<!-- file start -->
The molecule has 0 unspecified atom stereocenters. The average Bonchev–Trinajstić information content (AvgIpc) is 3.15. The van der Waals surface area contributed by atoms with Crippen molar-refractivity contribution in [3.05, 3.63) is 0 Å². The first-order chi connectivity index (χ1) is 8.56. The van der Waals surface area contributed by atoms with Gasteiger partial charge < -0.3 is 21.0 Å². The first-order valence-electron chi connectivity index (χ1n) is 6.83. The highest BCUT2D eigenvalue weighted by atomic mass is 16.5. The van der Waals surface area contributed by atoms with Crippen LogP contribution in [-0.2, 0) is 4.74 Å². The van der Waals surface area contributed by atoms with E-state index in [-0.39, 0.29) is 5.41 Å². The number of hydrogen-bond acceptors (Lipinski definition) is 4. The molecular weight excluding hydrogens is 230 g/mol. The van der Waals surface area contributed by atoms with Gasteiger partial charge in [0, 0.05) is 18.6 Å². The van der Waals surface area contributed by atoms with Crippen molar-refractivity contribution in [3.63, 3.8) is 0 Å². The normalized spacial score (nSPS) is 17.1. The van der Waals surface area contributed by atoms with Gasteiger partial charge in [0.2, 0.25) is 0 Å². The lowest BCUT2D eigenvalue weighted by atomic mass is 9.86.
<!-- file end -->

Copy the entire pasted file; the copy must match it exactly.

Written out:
The molecule has 0 unspecified atom stereocenters. The average Bonchev–Trinajstić information content (AvgIpc) is 3.15. The van der Waals surface area contributed by atoms with Crippen molar-refractivity contribution in [3.05, 3.63) is 0 Å². The first-order chi connectivity index (χ1) is 8.56. The van der Waals surface area contributed by atoms with Gasteiger partial charge < -0.3 is 21.0 Å². The first-order valence-electron chi connectivity index (χ1n) is 6.83. The highest BCUT2D eigenvalue weighted by atomic mass is 16.5. The van der Waals surface area contributed by atoms with Crippen LogP contribution in [-0.2, 0) is 4.74 Å². The van der Waals surface area contributed by atoms with E-state index in [-0.39, 0.29) is 5.41 Å². The number of hydrogen-bond acceptors (Lipinski definition) is 4. The molecular weight excluding hydrogens is 230 g/mol. The van der Waals surface area contributed by atoms with Gasteiger partial charge in [0, 0.05) is 18.6 Å². The van der Waals surface area contributed by atoms with Crippen molar-refractivity contribution in [3.63, 3.8) is 0 Å². The normalized spacial score (nSPS) is 17.1. The van der Waals surface area contributed by atoms with Gasteiger partial charge in [0.2, 0.25) is 0 Å². The lowest BCUT2D eigenvalue weighted by atomic mass is 9.86.